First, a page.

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4 Truths About Human Trafficking and Where We Go from Here

4 Truths About Human Trafficking and Where We Go from Here

Perpetrators of human trafficking target young boys and girls during the most vulnerable times in their lives

The Office on Trafficking in Persons reports that human traffickers disproportionately target at-risk populations including individuals who have experienced or been exposed to other forms of violence (child abuse and maltreatment, interpersonal violence and sexual assault, community and gang violence) and individuals disconnected from stable support networks (runaway and homeless youth, unaccompanied minors, persons displaced during natural disasters). Traffickers lure young boys and girls with promises of the things these children are searching for most - protection, family, love and affirmation.  

60% of all child sex trafficking victims have histories in the child welfare system

The National Foster Youth Initiative (NFYI) reports that 60% of all child sex trafficking victims have histories in the child welfare system and the National Center for Missing & Exploited Children (NCMEC) reports that during 2016, 86% of child sex trafficking victims reported to NCMEC were in the care of social services or foster care when they went missing.  Children without families to make them feel loved and cared for are particularly vulnerable to exploitation by human traffickers.

The average age for girls entering the sex trade is 12 and the average age of children involved in sex trafficking when recovered by law enforcement is 14

Traffickers send current victims into hospitals, schools, and congregate care settings to recruit new boys and girls to victimize. They search for very young boys and girls because their young age makes them more vulnerable.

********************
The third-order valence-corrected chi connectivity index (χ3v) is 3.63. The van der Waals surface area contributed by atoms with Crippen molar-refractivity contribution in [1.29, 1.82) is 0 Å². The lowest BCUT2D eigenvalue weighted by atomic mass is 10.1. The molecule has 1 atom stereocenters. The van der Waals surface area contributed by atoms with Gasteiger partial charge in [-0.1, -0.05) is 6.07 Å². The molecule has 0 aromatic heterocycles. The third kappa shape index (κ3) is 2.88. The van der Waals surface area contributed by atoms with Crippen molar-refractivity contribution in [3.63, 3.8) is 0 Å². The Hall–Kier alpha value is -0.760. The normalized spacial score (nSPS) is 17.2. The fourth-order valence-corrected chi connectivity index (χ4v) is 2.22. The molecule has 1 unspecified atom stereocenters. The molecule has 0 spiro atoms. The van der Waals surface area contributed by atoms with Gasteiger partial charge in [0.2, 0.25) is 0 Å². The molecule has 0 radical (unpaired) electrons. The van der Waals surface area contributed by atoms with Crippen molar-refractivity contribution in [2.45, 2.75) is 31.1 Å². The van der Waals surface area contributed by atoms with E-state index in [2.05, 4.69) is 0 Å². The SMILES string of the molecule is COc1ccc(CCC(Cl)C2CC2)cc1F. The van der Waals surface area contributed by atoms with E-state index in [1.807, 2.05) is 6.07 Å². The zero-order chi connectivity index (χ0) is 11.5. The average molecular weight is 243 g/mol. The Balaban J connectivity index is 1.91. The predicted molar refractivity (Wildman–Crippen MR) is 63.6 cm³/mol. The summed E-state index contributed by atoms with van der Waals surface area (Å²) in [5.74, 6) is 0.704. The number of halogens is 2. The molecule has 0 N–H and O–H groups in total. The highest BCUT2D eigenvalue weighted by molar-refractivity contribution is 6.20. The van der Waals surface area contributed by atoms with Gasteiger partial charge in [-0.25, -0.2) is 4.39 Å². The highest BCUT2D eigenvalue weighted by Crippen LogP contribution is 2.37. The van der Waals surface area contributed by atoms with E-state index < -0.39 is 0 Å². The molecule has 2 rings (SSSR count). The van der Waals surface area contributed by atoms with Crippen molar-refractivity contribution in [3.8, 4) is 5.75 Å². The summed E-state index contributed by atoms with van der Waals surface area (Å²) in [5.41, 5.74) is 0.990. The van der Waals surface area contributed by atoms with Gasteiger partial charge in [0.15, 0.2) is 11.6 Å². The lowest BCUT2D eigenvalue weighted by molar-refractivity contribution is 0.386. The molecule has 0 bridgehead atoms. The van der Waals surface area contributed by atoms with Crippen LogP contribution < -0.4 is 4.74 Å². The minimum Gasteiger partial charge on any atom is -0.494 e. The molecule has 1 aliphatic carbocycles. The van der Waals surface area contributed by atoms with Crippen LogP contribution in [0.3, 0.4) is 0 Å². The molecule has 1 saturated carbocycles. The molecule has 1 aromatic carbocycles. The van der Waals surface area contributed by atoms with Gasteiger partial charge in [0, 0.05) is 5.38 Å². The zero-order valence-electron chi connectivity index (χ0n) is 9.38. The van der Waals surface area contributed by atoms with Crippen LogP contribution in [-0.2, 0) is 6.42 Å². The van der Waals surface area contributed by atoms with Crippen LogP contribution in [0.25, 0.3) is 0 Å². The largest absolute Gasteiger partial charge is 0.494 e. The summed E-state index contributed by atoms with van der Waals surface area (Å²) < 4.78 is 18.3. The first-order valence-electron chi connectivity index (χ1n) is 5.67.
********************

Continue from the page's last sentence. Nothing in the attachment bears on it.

Key federal anti-human trafficking laws:

The Trafficking Victims Protection Act (TVPA)
TVPA is probably the most significant anti-human trafficking legislation ever passed. TVPA defines a human trafficking victim as a person induced to perform labor or a commercial sex act through force, fraud, or coercion.  The Polaris Project reports that TVPA also:

  • mandates restitution be paid to victims of human trafficking;

  • further works to prevent trafficking by establishing the Office to Monitor and Combat Trafficking in Persons, which is required to publish a Trafficking In Persons (TIP) report each year. The TIP report describes and ranks the efforts of countries to combat human trafficking;

  • established the Interagency Task Force to Monitor and Combat Trafficking, which assists in the implementation of the TVPA; and

  • protects victims and survivors of human trafficking by establishing the T visa, which allows victims of human trafficking, and their families to become temporary U.S. residents and eligible to become permanent residents after three years.

The Mann Act
The Mann Act made it a crime to transport women across state lines "for the purpose of prostitution or debauchery, or for any other immoral purpose."

The Preventing Sex Trafficking and Strengthening Families Act
The Preventing Sex Trafficking Strengthening Families Act requires title IV-E agencies to develop policies and procedures to identify, document, and determine appropriate services for children under the placement, care, or supervision of a child welfare agency and who are at risk of becoming sex trafficking victims or who are victims of sex trafficking. 

Justice for Victims of Trafficking Act (JVTA)
JVTA establishes systems for improving the response to human trafficking and  strengthens services for victims, such as  the Department of Health and Human Services national human trafficking hotline.


Going forward…

Human trafficking is a crime that takes place in silence but has piercing impact.  Ending human trafficking requires effective coordination of efforts at the national, state and local levels to protect potential victims and to help heal its victims. 


Federal law must continue to take special recognition of the vulnerability of homeless youth and youth in the child welfare system, hold human traffickers accountable, and assure continued improvement of the infrastructure necessary to combat human trafficking.  It is also imperative that courts impose mandatory sentences for sex offenders to help combat the sexual exploitation of children.